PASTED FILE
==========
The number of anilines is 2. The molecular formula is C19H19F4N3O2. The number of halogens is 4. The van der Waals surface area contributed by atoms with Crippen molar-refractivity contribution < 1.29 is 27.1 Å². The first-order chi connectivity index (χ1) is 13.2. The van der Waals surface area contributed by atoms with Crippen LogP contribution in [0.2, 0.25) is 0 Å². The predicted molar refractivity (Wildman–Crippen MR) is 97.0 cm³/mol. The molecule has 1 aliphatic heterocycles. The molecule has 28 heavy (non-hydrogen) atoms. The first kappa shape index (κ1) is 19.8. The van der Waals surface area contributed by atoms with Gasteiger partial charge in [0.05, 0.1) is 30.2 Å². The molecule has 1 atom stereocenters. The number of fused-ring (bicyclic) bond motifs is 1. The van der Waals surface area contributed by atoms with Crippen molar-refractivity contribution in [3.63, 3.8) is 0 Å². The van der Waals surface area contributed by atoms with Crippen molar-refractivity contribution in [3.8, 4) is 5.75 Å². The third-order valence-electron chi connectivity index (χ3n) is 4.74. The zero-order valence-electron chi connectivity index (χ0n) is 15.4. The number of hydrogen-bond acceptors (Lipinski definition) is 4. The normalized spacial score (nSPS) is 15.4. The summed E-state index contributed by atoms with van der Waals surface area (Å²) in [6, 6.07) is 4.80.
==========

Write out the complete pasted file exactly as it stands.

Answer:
The number of anilines is 2. The molecular formula is C19H19F4N3O2. The number of halogens is 4. The van der Waals surface area contributed by atoms with Crippen molar-refractivity contribution < 1.29 is 27.1 Å². The first-order chi connectivity index (χ1) is 13.2. The van der Waals surface area contributed by atoms with Crippen LogP contribution in [0.2, 0.25) is 0 Å². The predicted molar refractivity (Wildman–Crippen MR) is 97.0 cm³/mol. The molecule has 1 aliphatic heterocycles. The molecule has 28 heavy (non-hydrogen) atoms. The first kappa shape index (κ1) is 19.8. The van der Waals surface area contributed by atoms with Gasteiger partial charge in [0.05, 0.1) is 30.2 Å². The molecule has 1 atom stereocenters. The number of fused-ring (bicyclic) bond motifs is 1. The van der Waals surface area contributed by atoms with Crippen molar-refractivity contribution in [3.63, 3.8) is 0 Å². The van der Waals surface area contributed by atoms with Crippen molar-refractivity contribution in [3.8, 4) is 5.75 Å². The third-order valence-electron chi connectivity index (χ3n) is 4.74. The zero-order valence-electron chi connectivity index (χ0n) is 15.4. The number of hydrogen-bond acceptors (Lipinski definition) is 4. The normalized spacial score (nSPS) is 15.4. The summed E-state index contributed by atoms with van der Waals surface area (Å²) in [6, 6.07) is 4.80.